Dwight Eisenhower "became president by winning the war in the European theater," writes James Poniewozik in his new book Audience of One: Donald Trump, Television, and the Fracturing of America. "Donald Trump became president by winning the 9 p.m. time slot on NBC."
But Trump isn't just on TV, according to Poniewozik. He is TV. Over the course of his life, Trump "achieved symbiosis with the medium," he argues. "Its impulses were his impulses; its appetites were his appetites; its mentality was his mentality."
Poniewozik does not, of course, mean all TV. Trump is not Gilmore Girls. Trump is not the Great British Bake Off or Friday Night Lights or Frasier or Glee, or any kind of TV show grounded in a presumption of empathy for other people. Poniewozik makes the convincing case that the more Darwinian genres of TV—reality, sports, cable news—have legible, internally coherent moral teachings and ideologies, and that these both shaped Trump and helped create the cultural conditions for his rise. Those messages include:
"That life is a constant, zero-sum competition, and if you are not beating someone then someone is beating you. (The lesson of sports and game shows.) That the best response to any controversy or crisis is to heighten the conflict. (The lesson of TV news.) That people perform best when set to fight against one another for survival. (The lesson of The Apprentice.) That there is no history or objective truth beyond your immediate situational interests, and that reality resets with every tweet or click of the remote."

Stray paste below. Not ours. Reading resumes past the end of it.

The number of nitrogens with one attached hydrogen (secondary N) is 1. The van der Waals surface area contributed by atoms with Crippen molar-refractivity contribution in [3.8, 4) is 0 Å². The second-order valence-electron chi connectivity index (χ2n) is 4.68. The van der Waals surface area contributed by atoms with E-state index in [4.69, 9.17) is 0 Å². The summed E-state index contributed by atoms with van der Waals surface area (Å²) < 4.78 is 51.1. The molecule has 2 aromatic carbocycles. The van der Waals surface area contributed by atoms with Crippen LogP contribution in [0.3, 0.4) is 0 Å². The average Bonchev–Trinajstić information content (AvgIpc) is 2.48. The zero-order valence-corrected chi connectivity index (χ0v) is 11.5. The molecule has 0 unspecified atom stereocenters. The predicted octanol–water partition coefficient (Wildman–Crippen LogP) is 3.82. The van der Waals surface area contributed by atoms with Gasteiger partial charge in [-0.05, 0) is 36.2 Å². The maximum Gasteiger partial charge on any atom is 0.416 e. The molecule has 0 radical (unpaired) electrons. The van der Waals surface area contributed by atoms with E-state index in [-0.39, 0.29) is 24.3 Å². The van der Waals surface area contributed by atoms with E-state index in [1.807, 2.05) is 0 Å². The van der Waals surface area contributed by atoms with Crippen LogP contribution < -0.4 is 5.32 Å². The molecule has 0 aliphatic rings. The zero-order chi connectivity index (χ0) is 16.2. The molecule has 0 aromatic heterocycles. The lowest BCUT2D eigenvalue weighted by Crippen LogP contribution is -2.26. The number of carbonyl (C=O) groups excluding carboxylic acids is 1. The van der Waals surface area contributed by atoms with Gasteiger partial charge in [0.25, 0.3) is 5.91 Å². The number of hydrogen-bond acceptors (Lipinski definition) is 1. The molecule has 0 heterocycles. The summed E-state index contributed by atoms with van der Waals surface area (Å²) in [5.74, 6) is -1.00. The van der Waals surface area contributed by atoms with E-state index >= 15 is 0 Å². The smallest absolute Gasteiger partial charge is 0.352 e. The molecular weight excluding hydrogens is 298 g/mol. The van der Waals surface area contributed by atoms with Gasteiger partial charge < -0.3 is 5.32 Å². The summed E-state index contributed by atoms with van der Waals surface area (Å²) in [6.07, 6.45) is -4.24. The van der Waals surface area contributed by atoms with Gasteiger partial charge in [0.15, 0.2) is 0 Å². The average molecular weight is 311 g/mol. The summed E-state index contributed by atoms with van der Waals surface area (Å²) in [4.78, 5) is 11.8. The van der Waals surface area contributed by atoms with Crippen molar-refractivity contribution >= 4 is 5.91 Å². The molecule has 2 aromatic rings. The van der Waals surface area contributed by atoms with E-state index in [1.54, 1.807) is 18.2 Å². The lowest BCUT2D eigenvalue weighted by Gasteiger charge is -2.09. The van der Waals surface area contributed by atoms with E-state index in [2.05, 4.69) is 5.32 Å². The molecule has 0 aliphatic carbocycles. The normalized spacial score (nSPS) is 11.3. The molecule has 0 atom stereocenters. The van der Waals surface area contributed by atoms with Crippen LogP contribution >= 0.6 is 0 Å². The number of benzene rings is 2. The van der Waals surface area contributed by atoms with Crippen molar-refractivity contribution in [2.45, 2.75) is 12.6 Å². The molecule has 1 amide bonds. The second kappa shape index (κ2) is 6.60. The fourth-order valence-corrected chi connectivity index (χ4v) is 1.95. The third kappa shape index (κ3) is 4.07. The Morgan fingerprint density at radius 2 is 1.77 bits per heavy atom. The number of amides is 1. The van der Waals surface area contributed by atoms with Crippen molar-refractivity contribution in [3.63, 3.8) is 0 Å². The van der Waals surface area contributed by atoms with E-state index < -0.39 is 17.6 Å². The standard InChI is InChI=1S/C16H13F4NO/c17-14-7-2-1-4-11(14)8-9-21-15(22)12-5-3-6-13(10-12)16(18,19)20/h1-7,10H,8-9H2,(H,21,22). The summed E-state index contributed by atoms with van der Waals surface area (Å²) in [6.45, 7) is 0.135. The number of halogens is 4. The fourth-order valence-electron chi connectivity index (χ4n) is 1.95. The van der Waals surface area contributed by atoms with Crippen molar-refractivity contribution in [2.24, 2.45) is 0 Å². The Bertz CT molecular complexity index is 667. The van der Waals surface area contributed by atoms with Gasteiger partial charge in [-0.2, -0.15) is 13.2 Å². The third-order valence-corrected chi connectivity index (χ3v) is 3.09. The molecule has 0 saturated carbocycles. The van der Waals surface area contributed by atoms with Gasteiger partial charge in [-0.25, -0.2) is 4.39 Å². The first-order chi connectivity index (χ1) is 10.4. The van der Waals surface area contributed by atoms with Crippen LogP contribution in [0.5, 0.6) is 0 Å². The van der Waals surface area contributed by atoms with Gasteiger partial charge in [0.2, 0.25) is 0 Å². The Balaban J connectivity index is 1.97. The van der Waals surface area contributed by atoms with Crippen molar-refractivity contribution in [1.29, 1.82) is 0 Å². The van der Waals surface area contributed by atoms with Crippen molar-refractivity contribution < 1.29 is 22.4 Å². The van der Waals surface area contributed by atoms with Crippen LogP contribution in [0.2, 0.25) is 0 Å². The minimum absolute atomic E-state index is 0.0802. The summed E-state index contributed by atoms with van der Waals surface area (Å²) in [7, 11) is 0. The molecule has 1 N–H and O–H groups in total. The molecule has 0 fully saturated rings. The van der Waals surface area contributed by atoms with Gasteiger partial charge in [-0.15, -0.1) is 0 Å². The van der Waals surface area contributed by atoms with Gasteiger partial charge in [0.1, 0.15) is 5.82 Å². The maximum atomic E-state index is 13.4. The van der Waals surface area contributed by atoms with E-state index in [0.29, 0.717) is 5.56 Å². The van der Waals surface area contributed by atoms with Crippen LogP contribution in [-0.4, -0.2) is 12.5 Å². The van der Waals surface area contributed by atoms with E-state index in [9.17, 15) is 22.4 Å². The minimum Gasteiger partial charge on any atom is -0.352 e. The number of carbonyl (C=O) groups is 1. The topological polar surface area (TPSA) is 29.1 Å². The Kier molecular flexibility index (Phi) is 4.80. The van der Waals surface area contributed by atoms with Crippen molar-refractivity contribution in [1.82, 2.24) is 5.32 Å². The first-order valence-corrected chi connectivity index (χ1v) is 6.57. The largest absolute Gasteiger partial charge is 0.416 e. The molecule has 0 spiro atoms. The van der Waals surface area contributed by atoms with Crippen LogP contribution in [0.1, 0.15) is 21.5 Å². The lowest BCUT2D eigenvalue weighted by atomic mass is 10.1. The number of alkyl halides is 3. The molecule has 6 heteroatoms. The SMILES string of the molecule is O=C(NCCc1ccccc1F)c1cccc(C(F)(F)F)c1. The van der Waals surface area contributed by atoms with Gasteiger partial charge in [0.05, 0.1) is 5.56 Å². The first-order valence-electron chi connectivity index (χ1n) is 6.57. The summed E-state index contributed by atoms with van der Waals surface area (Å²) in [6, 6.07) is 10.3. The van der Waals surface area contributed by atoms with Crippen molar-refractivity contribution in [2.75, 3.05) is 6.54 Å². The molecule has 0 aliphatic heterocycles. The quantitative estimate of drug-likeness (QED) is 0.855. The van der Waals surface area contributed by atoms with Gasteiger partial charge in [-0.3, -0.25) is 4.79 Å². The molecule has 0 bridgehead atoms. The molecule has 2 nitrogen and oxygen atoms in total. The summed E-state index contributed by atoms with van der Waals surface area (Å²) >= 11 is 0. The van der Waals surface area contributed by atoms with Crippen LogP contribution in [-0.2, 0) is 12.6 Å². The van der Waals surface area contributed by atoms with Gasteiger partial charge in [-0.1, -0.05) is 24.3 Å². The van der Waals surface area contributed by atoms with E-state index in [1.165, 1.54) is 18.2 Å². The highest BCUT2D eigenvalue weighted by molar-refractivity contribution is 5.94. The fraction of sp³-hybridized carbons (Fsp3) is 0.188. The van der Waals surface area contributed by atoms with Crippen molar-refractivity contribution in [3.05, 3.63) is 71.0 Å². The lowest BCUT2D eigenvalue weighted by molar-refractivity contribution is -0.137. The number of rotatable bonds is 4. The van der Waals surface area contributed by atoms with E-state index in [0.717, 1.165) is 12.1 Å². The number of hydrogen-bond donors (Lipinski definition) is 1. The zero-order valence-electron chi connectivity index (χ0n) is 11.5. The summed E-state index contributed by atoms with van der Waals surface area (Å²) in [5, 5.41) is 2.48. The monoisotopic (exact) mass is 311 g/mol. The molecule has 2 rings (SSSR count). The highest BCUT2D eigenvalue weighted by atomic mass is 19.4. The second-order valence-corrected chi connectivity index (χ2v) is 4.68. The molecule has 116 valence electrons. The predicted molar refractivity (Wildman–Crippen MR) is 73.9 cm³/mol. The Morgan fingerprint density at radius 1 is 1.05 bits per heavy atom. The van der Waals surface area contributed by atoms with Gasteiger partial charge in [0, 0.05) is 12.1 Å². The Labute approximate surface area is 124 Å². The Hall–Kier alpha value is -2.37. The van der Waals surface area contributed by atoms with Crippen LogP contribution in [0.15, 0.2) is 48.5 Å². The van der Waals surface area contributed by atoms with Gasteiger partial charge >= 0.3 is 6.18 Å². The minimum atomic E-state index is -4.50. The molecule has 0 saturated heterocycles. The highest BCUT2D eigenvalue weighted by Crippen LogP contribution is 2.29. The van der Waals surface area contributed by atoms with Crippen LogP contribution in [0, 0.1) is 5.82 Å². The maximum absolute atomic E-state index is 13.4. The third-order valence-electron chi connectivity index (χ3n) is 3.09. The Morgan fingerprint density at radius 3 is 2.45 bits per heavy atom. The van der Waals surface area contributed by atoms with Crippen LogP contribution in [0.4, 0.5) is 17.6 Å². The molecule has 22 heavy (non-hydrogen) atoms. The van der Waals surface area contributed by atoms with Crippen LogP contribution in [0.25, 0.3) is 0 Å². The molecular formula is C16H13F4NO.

Poniewozik is a witty, acrobatic guide through recent decades of TV, tracing the cultural forces that led to Trumpism, touching on everything from Dire Straits' Money for Nothing ("like a concert opening act for Trumpism"), to the glitz of the Reagan years, to Archie Bunker ("Trump's sitcom John the Baptist") and the rise of the TV antihero ("in literary terms a protagonist without conventional noble attributes; in layman's terms an a--hole you find interesting."). These antiheroes, bigots, pugilists, and narcissists lit the way, Poniewozik argues: To get to Trump, we first needed Tony Soprano, pro wrestling, reality TV, and maybe even Batman.
Poniewozik is especially perceptive about the incentives of cable news, and how CNN in particular built a business model on people not wanting to look away from disasters. "Trump was a plane that crashed every day, a Poop Cruise in perpetuity...He was a one-man solution to the problem of what to do when there was no breaking news."